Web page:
The Age of Culpability
Gideon Yaffe, professor of law, of philosophy, and of psychology
(Oxford University Press)
In “The Age of Culpability,” Gideon Yaffe asks: why be lenient towards children who commit crimes? Reflection on the grounds for such leniency is the entry point into the development, in this book, of a theory of the nature of criminal responsibility and desert of punishment for crime.
Yaffe argues that child criminals are owed lesser punishments than adults thanks not to their psychological, behavioural, or neural immaturity but, instead, because they are denied the vote. This conclusion is reached through accounts of the nature of criminal culpability, desert for wrongdoing, strength of legal reasons, and what it is to have a say over the law.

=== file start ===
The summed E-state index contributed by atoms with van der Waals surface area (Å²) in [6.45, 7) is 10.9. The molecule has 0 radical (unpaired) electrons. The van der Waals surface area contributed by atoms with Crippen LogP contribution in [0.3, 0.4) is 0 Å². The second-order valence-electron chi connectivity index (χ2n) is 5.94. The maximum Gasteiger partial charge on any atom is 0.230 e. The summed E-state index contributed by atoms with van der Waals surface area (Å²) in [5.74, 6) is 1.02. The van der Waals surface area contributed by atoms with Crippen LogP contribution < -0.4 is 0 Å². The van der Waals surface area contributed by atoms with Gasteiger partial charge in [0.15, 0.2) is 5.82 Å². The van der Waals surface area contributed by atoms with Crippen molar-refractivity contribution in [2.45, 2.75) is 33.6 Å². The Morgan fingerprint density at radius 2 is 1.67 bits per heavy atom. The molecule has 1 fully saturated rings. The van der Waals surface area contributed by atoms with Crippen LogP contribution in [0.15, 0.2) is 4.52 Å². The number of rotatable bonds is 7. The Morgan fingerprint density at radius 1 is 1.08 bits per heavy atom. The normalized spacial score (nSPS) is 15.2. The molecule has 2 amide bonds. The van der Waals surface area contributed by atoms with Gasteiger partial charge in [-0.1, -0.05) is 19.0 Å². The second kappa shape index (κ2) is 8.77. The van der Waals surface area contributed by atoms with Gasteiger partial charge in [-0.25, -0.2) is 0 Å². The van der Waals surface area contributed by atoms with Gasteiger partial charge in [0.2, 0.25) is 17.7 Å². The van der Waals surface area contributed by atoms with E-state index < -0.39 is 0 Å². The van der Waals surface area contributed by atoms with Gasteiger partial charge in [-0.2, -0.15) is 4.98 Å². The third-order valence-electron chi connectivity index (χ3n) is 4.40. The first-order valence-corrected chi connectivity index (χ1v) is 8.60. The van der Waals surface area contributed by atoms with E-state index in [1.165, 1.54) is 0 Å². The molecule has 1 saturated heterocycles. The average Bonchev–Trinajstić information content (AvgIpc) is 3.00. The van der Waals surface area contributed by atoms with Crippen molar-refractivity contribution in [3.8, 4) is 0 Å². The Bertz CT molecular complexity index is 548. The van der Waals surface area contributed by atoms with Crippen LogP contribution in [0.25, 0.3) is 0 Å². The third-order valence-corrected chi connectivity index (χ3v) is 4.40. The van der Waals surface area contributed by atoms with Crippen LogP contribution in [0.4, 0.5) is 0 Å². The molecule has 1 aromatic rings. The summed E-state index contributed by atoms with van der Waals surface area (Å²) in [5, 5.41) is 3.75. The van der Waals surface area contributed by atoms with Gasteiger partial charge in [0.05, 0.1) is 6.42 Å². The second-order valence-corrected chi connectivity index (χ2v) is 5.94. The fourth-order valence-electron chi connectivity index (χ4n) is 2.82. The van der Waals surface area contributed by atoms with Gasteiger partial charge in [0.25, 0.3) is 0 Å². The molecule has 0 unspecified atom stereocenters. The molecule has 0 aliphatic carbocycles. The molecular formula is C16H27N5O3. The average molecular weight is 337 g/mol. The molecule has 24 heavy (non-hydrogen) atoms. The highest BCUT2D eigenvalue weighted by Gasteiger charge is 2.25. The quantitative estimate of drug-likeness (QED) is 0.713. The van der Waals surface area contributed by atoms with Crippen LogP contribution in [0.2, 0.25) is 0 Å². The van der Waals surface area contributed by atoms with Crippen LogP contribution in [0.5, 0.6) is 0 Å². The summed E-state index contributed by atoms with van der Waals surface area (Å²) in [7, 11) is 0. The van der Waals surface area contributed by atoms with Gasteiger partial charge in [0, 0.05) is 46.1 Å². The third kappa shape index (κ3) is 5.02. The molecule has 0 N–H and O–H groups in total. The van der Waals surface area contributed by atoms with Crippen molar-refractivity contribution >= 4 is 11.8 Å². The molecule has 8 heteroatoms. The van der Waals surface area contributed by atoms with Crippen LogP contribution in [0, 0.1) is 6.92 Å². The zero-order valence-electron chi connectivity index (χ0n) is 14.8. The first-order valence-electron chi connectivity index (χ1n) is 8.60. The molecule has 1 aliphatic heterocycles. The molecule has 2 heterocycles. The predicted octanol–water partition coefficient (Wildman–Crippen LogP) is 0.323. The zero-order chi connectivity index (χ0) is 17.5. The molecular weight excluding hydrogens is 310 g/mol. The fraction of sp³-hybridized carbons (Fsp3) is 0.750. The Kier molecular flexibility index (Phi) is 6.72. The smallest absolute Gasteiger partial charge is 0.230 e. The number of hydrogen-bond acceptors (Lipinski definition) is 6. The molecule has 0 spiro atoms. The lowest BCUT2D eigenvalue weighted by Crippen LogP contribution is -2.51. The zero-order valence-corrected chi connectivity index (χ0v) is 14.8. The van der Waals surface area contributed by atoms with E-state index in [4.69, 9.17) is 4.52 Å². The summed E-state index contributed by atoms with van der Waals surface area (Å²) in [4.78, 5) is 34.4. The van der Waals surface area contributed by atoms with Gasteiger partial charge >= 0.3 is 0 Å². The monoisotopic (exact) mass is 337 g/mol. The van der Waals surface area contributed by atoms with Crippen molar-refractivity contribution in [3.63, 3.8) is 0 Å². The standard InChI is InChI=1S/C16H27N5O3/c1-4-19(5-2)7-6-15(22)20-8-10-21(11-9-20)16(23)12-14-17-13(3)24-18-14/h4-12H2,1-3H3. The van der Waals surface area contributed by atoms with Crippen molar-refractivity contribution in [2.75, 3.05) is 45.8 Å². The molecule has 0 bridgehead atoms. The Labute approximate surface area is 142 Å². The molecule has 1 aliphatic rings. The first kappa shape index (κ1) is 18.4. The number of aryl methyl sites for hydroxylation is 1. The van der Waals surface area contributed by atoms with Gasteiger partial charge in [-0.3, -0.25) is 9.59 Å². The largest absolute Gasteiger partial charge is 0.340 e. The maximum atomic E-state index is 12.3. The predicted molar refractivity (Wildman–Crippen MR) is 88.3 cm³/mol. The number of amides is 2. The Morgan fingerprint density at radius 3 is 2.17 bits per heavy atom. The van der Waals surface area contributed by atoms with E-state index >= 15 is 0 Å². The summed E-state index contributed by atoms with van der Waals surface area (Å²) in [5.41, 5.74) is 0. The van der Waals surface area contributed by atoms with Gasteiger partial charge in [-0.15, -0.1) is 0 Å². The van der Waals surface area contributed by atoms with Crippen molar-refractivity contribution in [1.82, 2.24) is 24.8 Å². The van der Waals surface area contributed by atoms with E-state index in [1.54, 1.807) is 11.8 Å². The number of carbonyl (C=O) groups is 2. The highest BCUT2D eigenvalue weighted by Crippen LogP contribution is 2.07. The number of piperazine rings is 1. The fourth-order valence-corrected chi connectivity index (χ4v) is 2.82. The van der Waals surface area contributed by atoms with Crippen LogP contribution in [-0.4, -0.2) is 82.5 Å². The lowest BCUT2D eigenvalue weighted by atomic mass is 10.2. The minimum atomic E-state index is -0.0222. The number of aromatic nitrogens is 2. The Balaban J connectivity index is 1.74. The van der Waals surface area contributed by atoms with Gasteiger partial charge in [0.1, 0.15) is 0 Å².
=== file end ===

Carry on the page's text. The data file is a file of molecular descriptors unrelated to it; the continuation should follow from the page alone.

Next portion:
The centerpiece of this discussion is the theory of criminal culpability. To be criminally culpable is for one’s criminal act to manifest a failure to grant sufficient weight to the legal reasons to refrain. The stronger the legal reasons, then, the greater the criminal culpability. Those who lack a say over the law, it is argued, have weaker legal reasons to refrain from crime than those who have a say. They are therefore reduced in criminal culpability and deserve lesser punishment for their crimes. Children are owed leniency, then, because of the political meaning of age rather than because of its psychological meaning. This position has implications for criminal justice policy, with respect to, among other things, the interrogation of children suspected of crimes and the enfranchisement of adult felons.